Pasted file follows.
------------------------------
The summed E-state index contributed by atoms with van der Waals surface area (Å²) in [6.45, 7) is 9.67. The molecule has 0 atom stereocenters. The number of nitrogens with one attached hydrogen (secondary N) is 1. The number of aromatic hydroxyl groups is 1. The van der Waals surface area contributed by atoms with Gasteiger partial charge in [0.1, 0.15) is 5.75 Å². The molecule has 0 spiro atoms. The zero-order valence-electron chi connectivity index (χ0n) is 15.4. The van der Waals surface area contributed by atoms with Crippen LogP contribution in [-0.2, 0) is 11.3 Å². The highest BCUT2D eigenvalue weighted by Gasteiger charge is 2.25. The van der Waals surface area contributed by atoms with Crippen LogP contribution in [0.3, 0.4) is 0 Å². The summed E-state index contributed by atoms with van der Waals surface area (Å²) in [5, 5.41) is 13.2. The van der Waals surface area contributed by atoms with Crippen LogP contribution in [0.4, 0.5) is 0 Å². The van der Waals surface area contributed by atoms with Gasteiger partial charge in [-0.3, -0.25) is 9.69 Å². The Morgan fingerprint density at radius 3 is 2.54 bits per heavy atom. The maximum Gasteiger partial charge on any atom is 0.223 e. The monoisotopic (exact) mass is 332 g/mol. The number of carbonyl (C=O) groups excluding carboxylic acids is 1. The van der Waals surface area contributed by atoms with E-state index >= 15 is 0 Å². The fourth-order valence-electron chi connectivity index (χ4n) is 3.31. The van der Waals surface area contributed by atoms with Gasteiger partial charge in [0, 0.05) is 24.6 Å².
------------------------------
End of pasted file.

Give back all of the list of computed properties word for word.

The summed E-state index contributed by atoms with van der Waals surface area (Å²) in [6.45, 7) is 9.67. The molecule has 0 atom stereocenters. The number of nitrogens with one attached hydrogen (secondary N) is 1. The number of aromatic hydroxyl groups is 1. The van der Waals surface area contributed by atoms with Gasteiger partial charge in [0.1, 0.15) is 5.75 Å². The molecule has 0 spiro atoms. The zero-order valence-electron chi connectivity index (χ0n) is 15.4. The van der Waals surface area contributed by atoms with Crippen LogP contribution in [-0.2, 0) is 11.3 Å². The highest BCUT2D eigenvalue weighted by Gasteiger charge is 2.25. The van der Waals surface area contributed by atoms with Crippen LogP contribution in [0.3, 0.4) is 0 Å². The summed E-state index contributed by atoms with van der Waals surface area (Å²) in [5, 5.41) is 13.2. The van der Waals surface area contributed by atoms with Crippen LogP contribution in [0.4, 0.5) is 0 Å². The van der Waals surface area contributed by atoms with Gasteiger partial charge in [-0.3, -0.25) is 9.69 Å². The Morgan fingerprint density at radius 3 is 2.54 bits per heavy atom. The maximum Gasteiger partial charge on any atom is 0.223 e. The monoisotopic (exact) mass is 332 g/mol. The number of carbonyl (C=O) groups excluding carboxylic acids is 1. The van der Waals surface area contributed by atoms with E-state index >= 15 is 0 Å². The fourth-order valence-electron chi connectivity index (χ4n) is 3.31. The van der Waals surface area contributed by atoms with Gasteiger partial charge in [0, 0.05) is 24.6 Å².